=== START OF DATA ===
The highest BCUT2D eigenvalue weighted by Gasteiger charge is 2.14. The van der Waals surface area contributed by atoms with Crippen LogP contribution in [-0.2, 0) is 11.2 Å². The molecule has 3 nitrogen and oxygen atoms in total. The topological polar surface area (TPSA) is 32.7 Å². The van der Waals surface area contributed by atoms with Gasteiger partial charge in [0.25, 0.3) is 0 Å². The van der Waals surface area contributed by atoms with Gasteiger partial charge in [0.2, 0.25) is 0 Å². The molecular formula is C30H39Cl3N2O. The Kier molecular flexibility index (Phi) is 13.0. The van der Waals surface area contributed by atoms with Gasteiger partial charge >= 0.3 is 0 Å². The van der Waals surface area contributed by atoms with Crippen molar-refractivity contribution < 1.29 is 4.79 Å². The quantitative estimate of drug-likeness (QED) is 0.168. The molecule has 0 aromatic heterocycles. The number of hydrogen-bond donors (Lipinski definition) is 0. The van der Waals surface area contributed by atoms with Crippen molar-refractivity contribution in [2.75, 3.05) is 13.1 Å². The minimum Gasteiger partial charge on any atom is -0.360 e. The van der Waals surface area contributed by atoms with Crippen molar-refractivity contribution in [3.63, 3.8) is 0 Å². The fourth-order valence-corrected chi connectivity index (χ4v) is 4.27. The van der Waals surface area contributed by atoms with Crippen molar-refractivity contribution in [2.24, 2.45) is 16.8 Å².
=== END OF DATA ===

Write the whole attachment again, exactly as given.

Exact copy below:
The highest BCUT2D eigenvalue weighted by Gasteiger charge is 2.14. The van der Waals surface area contributed by atoms with Crippen LogP contribution in [-0.2, 0) is 11.2 Å². The molecule has 3 nitrogen and oxygen atoms in total. The topological polar surface area (TPSA) is 32.7 Å². The van der Waals surface area contributed by atoms with Gasteiger partial charge in [0.25, 0.3) is 0 Å². The van der Waals surface area contributed by atoms with Gasteiger partial charge in [0.2, 0.25) is 0 Å². The molecular formula is C30H39Cl3N2O. The Kier molecular flexibility index (Phi) is 13.0. The van der Waals surface area contributed by atoms with Gasteiger partial charge >= 0.3 is 0 Å². The van der Waals surface area contributed by atoms with Crippen molar-refractivity contribution < 1.29 is 4.79 Å². The quantitative estimate of drug-likeness (QED) is 0.168. The molecule has 0 aromatic heterocycles. The number of hydrogen-bond donors (Lipinski definition) is 0. The van der Waals surface area contributed by atoms with Crippen molar-refractivity contribution in [2.75, 3.05) is 13.1 Å². The minimum Gasteiger partial charge on any atom is -0.360 e. The van der Waals surface area contributed by atoms with Crippen molar-refractivity contribution in [3.63, 3.8) is 0 Å². The fourth-order valence-corrected chi connectivity index (χ4v) is 4.27. The van der Waals surface area contributed by atoms with Crippen molar-refractivity contribution in [2.24, 2.45) is 16.8 Å².